Polio survivors contend with emergence of new disabilities decades after being treated for the disease.
By Neena Bhandari
[SYDNEY] With polio now occurring in just two countries — Afghanistan and Pakistan — investments in medical aid and healthcare are now deemed urgent for polio survivors as they battle the onset of the post-polio syndrome (PPS) decades after first contracting the disease.
The first Australasia-Pacific Post-Polio Conference held in Sydney (20-22 September) discussed the treatment options focusing on neurological and biomechanical decline due to PPS in ageing polio survivors as well as the challenges of preventing and treating severe deformities in young polio survivors mostly in developing countries who will need help for years to come.
“Polio survivors still need support to maintain health and independence.”
Mary-ann Liethof,Polio Australia
PPS is a condition with new muscle weakness or general tiredness in persons with a confirmed history of acute paralytic polio, usually occurring several decades after the acute illness, reinforcing the need for a multi-disciplinary approach and more evidence-based research on alternative and complementary therapies.
“Polio survivors still need support to maintain health and independence,” Polio Australia’s national programme manager, Mary-ann Liethof, tells SciDev.Net.
A 2001 report by The March of Dimes, a non-profit agency founded by US President Franklin Roosevelt, a polio survivor, noted that up to 20 million polio survivors around the world face the threat of new disabilities 15 to 40 years after their original illness, which could leave them using wheelchairs or ventilators for the rest of their lives.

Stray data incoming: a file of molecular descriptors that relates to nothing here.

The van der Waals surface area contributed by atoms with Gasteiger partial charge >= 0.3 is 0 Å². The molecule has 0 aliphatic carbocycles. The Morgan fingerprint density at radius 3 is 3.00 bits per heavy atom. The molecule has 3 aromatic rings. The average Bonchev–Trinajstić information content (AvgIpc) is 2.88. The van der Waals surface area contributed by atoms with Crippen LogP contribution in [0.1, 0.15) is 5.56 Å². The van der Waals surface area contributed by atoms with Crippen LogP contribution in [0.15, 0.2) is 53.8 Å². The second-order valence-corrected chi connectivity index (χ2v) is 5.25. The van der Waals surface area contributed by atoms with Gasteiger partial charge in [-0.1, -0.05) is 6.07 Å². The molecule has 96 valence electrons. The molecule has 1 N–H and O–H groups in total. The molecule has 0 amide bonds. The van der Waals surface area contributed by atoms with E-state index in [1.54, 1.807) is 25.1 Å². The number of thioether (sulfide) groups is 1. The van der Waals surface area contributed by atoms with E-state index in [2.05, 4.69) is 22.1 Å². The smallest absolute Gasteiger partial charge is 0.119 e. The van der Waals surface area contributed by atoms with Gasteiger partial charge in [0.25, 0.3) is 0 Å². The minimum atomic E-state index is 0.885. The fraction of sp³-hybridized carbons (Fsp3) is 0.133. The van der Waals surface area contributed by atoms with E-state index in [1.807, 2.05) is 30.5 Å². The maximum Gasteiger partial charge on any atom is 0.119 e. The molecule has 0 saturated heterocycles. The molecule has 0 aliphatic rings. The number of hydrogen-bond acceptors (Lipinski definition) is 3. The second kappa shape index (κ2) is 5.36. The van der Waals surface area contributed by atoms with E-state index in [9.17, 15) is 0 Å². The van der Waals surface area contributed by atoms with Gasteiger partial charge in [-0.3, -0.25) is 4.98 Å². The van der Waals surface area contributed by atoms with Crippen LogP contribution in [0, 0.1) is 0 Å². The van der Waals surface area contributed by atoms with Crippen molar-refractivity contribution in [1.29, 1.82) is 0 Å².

“Basic rehabilitation is very limited especially in developing countries. There is an urgent need for assessing polio survivors to maximise their functionality and prevent deformities from developing through adaptable technologies, bracing, physical therapy and addressing accessibility issues,” says Carol Vandenakker Albanese, physical medicine and rehabilitation professor at the University of California Davis Medical Center in the United States.
Rotary’s End Polio Now zone coordinator for Australia and New Zealand, Bob Aitken, tells SciDev.Net, “We have been conducting a network of workshops for educating young health professionals in long-term treatment of polio survivors. We hope this model can be replicated in developing countries.”
Adds Joan Headley, director of Post-Polio Health International based in St. Louis, Missouri, “The core knowledge about PPS within the medical profession in Australia can be very useful in educating and training people in Asia and South Pacific.”
A study in an Italian cohort of over 100 PPS patients and their family members, together with a number of polio survivors with “stable polio”, found that nearly three-quarters of PPS patients appear to harbour “poliovirus remnants” while survivors with stable polio rarely harbour poliovirus. However, poliovirus remnants are not transmitted from PPS patients to family members, and do not appear to be dangerous to the population or represent a possible form of poliomyelitis resurrection, explains Antonio Toniolo, microbiology and virology professor at the University of Insubria Medical Centre Varese in Italy.
“The results suggest that chemical antiviral therapy, possibly in addition to immunotherapy, could be of help in clearing the virus from the body and in stopping chronic inflammation and further death of motor neurons and muscle cells,” Toniolo adds.
This piece was produced by SciDev.Net’s South-East Asia & Pacific desk.